We offer an archaeological analysis of the visual display of “space heroes” and Orthodox icons in the Russian Zvezda module of the International Space Station (ISS). This study is the first systematic investigation of material culture at a site in space. The ISS has now been continuously inhabited for 20 years. Here, focusing on the period 2000–2014, we use historic imagery from NASA archives to track the changing presence of 78 different items in a single zone. We also explore how ideas about which items are appropriate for display and where to display them originated in earlier Soviet and Russian space stations starting as early as the 1970s. In this way, we identify the emergence and evolution of a particular kind of space station culture with implications for future habitat design.
Walsh, Justin St. P., Gorman, Alice C., and Wendy Salmond. 2021. Visual displays in space station culture: An archaeological analysis. Current Anthropology. https://doi.org/10.1086/717778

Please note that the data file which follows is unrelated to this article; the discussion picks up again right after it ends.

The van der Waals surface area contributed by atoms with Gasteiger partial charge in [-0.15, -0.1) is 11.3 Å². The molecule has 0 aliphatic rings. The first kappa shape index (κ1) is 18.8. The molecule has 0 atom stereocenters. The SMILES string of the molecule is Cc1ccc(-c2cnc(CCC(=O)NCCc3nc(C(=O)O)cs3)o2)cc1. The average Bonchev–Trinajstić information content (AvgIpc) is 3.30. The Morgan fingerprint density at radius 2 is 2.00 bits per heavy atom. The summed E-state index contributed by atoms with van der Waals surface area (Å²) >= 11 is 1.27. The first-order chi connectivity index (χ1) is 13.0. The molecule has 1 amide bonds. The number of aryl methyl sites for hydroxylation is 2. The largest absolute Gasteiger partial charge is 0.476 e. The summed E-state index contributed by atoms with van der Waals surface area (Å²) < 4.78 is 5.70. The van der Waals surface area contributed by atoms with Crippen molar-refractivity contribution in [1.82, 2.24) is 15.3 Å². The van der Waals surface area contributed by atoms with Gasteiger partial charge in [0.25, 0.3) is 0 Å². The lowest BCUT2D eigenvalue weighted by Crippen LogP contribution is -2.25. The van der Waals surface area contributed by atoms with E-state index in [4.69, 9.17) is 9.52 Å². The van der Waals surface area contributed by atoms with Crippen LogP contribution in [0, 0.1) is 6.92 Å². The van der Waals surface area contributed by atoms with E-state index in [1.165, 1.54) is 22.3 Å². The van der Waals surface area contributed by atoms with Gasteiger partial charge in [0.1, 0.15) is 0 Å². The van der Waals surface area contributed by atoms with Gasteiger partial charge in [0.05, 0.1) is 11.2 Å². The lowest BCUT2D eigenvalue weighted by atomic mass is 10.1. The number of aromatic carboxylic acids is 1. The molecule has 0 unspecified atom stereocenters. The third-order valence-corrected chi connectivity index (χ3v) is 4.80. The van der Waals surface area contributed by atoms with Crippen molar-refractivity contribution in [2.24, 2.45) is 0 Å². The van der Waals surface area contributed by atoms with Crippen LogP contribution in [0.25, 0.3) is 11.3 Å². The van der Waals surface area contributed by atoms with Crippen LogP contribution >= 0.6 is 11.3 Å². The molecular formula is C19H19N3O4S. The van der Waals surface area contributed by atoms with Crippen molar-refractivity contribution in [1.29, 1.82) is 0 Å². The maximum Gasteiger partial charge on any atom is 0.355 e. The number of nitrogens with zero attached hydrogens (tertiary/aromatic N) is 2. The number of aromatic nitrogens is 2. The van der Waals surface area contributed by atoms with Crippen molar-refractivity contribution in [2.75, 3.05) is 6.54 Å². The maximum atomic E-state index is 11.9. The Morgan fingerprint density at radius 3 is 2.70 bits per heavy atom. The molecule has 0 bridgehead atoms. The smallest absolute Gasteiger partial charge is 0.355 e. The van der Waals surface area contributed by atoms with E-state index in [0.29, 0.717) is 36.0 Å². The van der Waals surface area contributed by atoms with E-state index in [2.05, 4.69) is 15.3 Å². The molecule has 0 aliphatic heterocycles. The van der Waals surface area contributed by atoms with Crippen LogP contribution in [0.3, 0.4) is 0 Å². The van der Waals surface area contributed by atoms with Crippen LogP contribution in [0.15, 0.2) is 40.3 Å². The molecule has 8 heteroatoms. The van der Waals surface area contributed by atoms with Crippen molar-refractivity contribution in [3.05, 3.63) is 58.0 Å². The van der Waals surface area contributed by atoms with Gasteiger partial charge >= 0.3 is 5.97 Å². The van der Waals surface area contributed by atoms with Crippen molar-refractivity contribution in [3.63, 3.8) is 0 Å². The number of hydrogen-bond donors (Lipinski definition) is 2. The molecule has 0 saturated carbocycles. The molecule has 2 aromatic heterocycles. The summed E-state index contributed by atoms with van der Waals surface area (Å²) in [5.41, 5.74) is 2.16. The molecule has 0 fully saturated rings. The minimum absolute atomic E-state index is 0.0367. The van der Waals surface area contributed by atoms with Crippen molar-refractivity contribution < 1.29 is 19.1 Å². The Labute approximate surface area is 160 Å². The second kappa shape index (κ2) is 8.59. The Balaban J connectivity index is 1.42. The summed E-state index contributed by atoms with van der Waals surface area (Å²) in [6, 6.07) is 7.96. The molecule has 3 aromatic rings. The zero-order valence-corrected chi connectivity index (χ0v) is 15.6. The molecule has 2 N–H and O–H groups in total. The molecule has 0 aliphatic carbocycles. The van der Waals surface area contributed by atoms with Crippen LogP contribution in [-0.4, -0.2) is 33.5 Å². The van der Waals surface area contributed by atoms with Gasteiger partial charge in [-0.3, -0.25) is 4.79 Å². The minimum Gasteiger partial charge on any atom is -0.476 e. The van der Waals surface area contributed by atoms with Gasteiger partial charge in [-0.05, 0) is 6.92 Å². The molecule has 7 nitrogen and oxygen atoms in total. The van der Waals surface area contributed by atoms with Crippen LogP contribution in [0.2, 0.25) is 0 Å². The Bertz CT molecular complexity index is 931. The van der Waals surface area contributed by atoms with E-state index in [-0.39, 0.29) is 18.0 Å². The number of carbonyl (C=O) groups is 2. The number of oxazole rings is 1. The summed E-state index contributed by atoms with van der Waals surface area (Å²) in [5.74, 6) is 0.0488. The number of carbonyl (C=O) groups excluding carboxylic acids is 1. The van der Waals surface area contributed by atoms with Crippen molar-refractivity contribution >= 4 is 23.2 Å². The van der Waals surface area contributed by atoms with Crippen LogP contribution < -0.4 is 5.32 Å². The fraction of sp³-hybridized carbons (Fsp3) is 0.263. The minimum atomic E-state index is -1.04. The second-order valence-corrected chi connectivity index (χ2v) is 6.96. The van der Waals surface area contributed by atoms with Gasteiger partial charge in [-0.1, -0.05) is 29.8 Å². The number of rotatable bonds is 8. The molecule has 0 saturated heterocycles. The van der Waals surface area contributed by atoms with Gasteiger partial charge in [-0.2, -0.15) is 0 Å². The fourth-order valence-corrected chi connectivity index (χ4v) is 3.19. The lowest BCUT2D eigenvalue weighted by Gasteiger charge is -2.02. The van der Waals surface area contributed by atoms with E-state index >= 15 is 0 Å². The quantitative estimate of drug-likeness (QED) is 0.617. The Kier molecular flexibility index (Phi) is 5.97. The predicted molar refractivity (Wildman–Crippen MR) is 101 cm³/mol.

The Wenner-Gren Foundation for Anthropological Research
Creative Commons License
This work is licensed under a Creative Commons Attribution-Noncommercial 4.0 License
Archaeological Anthropology Commons, Art and Design Commons, Christian Denominations and Sects Commons, Christianity Commons, Other Religion Commons, Religious Thought, Theology and Philosophy of Religion Commons, Slavic Languages and Societies Commons, Social and Cultural Anthropology Commons
This article was originally published in Current Anthropology in 2021. https://doi.org/